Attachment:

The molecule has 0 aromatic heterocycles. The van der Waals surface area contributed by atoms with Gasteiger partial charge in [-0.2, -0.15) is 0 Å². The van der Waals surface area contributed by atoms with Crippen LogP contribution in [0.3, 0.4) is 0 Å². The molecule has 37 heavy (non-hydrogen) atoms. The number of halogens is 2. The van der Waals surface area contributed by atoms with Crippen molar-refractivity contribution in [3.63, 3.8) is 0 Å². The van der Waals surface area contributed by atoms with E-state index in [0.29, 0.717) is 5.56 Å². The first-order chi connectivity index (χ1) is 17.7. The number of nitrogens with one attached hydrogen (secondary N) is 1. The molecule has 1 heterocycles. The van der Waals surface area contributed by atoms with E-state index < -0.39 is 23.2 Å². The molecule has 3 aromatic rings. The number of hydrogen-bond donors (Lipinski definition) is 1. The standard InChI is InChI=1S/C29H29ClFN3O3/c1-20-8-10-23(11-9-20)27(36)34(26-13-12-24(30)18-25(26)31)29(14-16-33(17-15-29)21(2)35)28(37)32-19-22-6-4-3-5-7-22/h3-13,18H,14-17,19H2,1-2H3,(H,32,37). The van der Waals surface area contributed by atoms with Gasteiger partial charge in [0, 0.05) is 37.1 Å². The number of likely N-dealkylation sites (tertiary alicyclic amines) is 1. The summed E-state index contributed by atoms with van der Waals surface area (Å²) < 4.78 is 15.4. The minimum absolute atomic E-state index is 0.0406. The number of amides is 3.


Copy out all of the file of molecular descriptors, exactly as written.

The molecule has 0 aromatic heterocycles. The van der Waals surface area contributed by atoms with Gasteiger partial charge in [-0.2, -0.15) is 0 Å². The van der Waals surface area contributed by atoms with Crippen LogP contribution in [0.3, 0.4) is 0 Å². The molecule has 37 heavy (non-hydrogen) atoms. The number of halogens is 2. The van der Waals surface area contributed by atoms with Crippen molar-refractivity contribution in [3.63, 3.8) is 0 Å². The van der Waals surface area contributed by atoms with E-state index in [0.29, 0.717) is 5.56 Å². The first-order chi connectivity index (χ1) is 17.7. The number of nitrogens with one attached hydrogen (secondary N) is 1. The molecule has 1 heterocycles. The van der Waals surface area contributed by atoms with E-state index < -0.39 is 23.2 Å². The molecule has 3 aromatic rings. The number of hydrogen-bond donors (Lipinski definition) is 1. The standard InChI is InChI=1S/C29H29ClFN3O3/c1-20-8-10-23(11-9-20)27(36)34(26-13-12-24(30)18-25(26)31)29(14-16-33(17-15-29)21(2)35)28(37)32-19-22-6-4-3-5-7-22/h3-13,18H,14-17,19H2,1-2H3,(H,32,37). The van der Waals surface area contributed by atoms with Gasteiger partial charge in [0, 0.05) is 37.1 Å². The number of likely N-dealkylation sites (tertiary alicyclic amines) is 1. The summed E-state index contributed by atoms with van der Waals surface area (Å²) < 4.78 is 15.4. The minimum absolute atomic E-state index is 0.0406. The number of amides is 3.